Nevertheless, it is fundamental to understand that the aspects which affect the peoples' reaction and collaboration in waste and environmental health affairs includes: programs for garbage disposal, the availability of best-suited facilities, and knowledge about the impacts related to poor management of garbage. Therefore, there needs to be adequate information sharing and understanding about the obstacles of community involvement in developing countries, for sustainable implementation of managing trash, and also be active in establishing suitable initiatives such as behavioural changes (Imam et al., 2009). Elizabeth O'Connell (2011) agrees that in spite of the differences among people and unions, there is still a similarity of overlooking substances and disposing of them as waste.


O'Connell (2011) suggests that the emerging proponents of minimizing garbage are being implemented not only in compliance with rules and regulations but also research on people's perception and social behaviour and their influence to waste reduction. Indeed, the missing gaps in the management of waste can be answered through public participation, as the feasible solution. Therefore, with much support from research that autocratic methodologies of waste administration can no longer be viable, the involvement of people in decision-making and practices of garbage disposal is inevitable.

According to Mukisa (2009), one importance of engaging communities is the procedural sorting of waste at various phases from the source to disposal areas. Butu and Msheila (2014) highlighted that in the Kano area systematic sorting was lacking. Furthermore, incineration in the main towns in Kano has also been futile due to mostly unsorted wastes. In essence, general sorting should be a task facilitated by the people from the sources of wastes, just because, sorting enables management of solid trash sustainably (Mukisa, 2009).

Also, research has observed that developing countries have tendencies of disposing of waste in a manner that would only require the intervention of the public as remedies to poor substantial disposal techniques. Imam et al. (2008) found out that the common disposal method in Nigeria in public areas is unmanaged dumping, that is limited to flat fringe areas and thus, considerably, leads to polluted runoffs and percolation of leachate as well as pollution of water sources, soil, river ways and canals. Uncontrolled disposal as carried out by the public, has devastating impacts as Mukisa (2009) points out, nevertheless, in itself, waste disposal is not a sustainable method of controlling wastes. It can be managed and prevented by involving the communities in waste administration and disposal techniques.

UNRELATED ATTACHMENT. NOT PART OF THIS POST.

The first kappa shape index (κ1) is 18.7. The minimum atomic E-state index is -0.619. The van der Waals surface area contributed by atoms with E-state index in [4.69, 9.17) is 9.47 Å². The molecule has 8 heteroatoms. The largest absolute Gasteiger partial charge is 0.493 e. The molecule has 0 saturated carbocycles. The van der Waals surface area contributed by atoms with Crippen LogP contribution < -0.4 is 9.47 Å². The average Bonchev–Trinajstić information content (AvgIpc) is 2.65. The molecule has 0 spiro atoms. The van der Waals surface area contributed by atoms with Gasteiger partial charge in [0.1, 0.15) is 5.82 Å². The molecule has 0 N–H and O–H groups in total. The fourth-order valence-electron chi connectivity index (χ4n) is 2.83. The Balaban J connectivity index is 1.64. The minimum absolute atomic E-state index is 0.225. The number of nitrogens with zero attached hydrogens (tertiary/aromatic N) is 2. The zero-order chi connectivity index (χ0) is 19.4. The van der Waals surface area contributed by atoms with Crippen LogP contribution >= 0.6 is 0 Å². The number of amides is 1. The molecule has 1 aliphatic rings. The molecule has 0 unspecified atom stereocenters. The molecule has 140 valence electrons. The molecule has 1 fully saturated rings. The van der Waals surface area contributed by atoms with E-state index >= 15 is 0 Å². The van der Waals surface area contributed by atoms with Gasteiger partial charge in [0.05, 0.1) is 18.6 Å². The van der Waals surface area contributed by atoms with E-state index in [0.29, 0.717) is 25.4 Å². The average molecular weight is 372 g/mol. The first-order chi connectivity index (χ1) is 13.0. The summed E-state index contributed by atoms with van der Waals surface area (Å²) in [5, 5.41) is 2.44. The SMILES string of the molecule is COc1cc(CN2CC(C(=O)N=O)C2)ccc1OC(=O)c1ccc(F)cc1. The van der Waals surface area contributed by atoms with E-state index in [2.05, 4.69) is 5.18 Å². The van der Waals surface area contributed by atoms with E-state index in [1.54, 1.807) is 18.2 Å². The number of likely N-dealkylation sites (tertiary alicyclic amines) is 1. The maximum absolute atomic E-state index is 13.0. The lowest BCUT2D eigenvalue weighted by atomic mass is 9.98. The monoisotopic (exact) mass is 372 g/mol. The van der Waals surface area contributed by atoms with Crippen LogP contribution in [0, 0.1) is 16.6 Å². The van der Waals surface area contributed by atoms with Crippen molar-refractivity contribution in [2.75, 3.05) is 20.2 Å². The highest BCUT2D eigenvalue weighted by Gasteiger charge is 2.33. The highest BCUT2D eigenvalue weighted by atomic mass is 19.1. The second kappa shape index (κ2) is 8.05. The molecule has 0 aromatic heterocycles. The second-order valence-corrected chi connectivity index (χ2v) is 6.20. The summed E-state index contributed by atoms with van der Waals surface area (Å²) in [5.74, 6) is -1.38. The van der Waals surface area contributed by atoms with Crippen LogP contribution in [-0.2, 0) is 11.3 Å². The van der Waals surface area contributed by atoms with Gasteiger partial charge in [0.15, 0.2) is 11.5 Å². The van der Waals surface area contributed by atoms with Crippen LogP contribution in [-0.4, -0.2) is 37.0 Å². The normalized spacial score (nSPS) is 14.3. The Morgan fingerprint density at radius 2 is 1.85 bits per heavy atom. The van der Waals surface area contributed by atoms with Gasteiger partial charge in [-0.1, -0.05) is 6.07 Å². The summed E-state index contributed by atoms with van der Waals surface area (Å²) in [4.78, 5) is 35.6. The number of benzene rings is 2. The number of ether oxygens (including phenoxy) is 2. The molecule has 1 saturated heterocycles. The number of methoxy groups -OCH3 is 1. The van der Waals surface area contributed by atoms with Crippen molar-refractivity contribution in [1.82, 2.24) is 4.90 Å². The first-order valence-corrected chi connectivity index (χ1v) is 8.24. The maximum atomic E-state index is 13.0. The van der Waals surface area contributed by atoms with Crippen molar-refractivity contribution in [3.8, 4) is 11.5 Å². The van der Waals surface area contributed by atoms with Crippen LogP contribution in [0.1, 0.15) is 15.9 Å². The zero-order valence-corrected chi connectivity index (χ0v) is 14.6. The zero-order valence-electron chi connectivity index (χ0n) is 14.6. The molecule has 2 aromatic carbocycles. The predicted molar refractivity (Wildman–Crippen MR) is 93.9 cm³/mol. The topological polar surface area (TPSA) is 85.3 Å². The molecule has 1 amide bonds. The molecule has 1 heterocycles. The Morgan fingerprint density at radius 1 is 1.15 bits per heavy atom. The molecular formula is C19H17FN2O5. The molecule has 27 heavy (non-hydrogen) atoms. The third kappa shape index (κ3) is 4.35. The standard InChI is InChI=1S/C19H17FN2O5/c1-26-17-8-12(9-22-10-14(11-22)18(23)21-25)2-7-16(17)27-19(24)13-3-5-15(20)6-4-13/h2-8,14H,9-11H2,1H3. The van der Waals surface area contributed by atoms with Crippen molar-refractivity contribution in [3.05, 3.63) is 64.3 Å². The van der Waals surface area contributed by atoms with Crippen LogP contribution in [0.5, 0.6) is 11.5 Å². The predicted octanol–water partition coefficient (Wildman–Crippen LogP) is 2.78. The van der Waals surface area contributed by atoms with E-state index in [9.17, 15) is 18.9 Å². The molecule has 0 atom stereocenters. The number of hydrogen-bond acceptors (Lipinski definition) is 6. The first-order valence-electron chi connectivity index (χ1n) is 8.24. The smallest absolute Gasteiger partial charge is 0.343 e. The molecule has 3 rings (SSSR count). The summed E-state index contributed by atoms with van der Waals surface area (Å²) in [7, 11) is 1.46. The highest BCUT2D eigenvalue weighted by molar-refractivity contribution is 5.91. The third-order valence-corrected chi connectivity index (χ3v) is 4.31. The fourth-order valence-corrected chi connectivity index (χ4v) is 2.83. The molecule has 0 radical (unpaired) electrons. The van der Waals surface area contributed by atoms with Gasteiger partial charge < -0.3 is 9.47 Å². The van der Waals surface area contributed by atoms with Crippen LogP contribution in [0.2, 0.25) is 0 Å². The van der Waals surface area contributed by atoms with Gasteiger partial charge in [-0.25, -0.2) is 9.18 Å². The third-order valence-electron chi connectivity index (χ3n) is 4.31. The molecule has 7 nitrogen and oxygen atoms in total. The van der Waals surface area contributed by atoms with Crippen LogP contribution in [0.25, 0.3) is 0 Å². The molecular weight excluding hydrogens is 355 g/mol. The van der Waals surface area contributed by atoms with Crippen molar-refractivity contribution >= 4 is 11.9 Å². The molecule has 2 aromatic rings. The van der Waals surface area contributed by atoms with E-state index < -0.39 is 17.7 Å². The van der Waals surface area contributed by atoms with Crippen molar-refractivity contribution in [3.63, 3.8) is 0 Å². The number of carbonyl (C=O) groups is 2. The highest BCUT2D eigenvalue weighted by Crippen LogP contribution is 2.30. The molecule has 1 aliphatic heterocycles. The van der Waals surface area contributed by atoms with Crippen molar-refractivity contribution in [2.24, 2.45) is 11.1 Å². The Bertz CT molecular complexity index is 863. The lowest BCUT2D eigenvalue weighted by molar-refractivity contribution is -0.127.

Solid waste management study

Also, Nabegu and Mustapha (2015) postulate that since the environmental issue in Kano metropolis should be attended by the local government, participation of private sectors and the community can be of great importance. For example, the private sectors can engage ideally in all stages of solid waste control, and that is gathering all hospital, household and commercial garbage; implement transportation of wastes from sources to treatment and dumping areas. In this case, treatment would get comprised of activities such as sorting, recycling, compost and incineration (Nabegu and Mustapha, 2015).

According to Ramachandra and Bachamanda (2007), the elevated considerations for the environment and well-being has led increased sensitization of the society with strong motivations to engage in proper management behaviours of garbage disposal. In other words, control of solid waste requires a framework that actively involves the public in assessing obstacles from processes of consultation and determining alternatives as well as agreeable favorable solutions. Education and information sharing as a practical advantage of sustainable waste control are significant in developing collaboration and involvement of the Kano metropolis peoples (Nabegu, 2010).